Lyon said fiber connections bring value to property in rural areas.
“We have real estate people from cities calling up to see if there is any fiber connections at a location. If there isn’t, they might not want to buy because they want to stay connected at their hunting cabin,” Lyon said.
Some Mark Twain Telephone customers work at home for companies such as Blue Cross Blue Shield or other businesses that require quality online connections. Those customers often sign up for business plans that offer faster upload speeds and other options.
In addition to the hard-line network, Mark Twain has wireless internet services in some higher population areas. One neighborhood of Hannibal has access to 50 Mbps downloads. Several other communities get up to 25 Mbps downloads.
Cities explore options
Canton Mayor Jarrod Phillips said a new fiber system should be going online this month.
Mid-Atlantic Broadband is putting in the system after learning there were lots of potential customers looking for high-speed service there.
“I see fiber being just as important as water and all the other essential services we provide these days. A lot of people depend on this for their jobs and their livelihoods,” Phillips said.
Within Canton, Phillips said Ursa Farmers Co-op needs high-speed internet to monitor grain prices and make trades. U.S. Wellness Meats, just west of U.S. 61 and outside city limits, takes lots of online orders and is trying to get high-speed connections.
“We’ve got several people who work from their homes, and they’ve got to have better upload speeds,” Phillips said.
Ron Neff runs the Smalltown Handyman business and has benefited from online advertising.
“I’m going to Barry (Ill.) today to work on something at the Wendy’s there” thanks to his online presence, Neff said recently.
On an average day 46 people use the computers available at the Quincy Public Library. Many more connect through the library’s wireless system with their own devices.
Katie Kraushaar, manager of information services, said the internet connections are vital for many library patrons.
“We have had many instances when patrons have returned to tell us about jobs they received because we helped them find the applications, they were able to get utilities activated before it got cold, or because we showed them how to use a scanner or fax machine,” Kraushaar said.
Others say they’ve got computers at home but need to use printer systems at the library to print W2 employment forms, pay stubs, printing labels or online banking records.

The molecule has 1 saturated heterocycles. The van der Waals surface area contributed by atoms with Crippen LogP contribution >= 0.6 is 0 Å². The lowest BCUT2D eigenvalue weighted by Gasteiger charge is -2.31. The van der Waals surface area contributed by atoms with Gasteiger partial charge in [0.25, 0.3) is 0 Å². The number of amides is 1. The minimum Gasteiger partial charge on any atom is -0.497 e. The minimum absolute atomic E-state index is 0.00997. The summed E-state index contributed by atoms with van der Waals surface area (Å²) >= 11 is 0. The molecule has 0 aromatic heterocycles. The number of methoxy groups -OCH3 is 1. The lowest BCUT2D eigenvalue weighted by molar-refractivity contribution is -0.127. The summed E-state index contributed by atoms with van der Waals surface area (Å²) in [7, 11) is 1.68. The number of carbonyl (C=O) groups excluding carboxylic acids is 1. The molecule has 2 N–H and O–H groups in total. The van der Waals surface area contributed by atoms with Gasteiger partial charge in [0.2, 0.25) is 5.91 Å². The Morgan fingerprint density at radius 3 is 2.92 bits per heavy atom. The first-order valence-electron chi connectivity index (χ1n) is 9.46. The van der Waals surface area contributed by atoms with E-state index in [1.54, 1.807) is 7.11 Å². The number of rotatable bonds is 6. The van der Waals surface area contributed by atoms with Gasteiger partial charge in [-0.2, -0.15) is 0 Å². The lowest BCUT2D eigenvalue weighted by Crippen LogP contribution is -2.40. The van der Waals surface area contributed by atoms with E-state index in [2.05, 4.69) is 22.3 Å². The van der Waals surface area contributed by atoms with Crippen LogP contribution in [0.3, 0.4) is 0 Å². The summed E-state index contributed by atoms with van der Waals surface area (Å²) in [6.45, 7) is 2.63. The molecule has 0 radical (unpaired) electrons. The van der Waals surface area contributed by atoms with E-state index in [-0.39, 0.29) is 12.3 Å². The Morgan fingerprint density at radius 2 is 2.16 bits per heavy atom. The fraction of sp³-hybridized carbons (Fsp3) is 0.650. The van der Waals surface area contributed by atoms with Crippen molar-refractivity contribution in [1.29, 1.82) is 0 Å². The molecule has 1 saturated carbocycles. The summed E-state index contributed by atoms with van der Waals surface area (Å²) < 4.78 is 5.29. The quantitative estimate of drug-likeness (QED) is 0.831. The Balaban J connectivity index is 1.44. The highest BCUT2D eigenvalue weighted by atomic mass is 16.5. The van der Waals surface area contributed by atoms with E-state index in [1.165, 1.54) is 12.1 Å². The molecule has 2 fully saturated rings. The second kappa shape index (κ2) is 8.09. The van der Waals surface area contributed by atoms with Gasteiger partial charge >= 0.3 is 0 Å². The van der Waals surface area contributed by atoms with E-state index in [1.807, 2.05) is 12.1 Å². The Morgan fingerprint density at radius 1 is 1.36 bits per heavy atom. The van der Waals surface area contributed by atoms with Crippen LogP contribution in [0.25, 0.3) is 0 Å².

That’s just a small sample of the things that require fast, reliable internet connections.
Broemmer said the “internet of things” is rapidly expanding and shows no sign of stopping.
“There are smart microwaves where you can take a product and scan the bar code label and the microwave will know how long to cook it,” Broemmer said.
There are lots of other online connections that can transform a home.
Doorbell cameras allow a homeowner to capture video and high-quality still photos of anyone who approaches a house. That can help catch thieves and vandals, as well as let absent residents know when friends stop by unexpectedly.
Wireless locks on doors can allow those smart homes to let children into the house when parents are called away unexpectedly.
Thermostats can be adjusted to make a living area more comfortable in anticipation of the homeowner’s arrival.
“We’ve not even begun to scratch the surface of the internet of things,” Broemmer said.
Phone service speeds
In addition to the fixed-line internet connections, smart phones and other wireless technology can offer options.
The FCC considers mobile services to be high speed if the advertised speeds are at least 5 Mbps for downloads and 1 Mbps for uploads. But the median speed is supposed to be 10 Mbps/3 Mbps or higher.
As with the FCC’s high-speed internet maps, the LTE (long-term evolution) maps for mobile devices have been called into question.
Industry experts say the next-generation wireless networks powered by 5G mobile data will be installed in major cities long before the technology spreads to rural areas.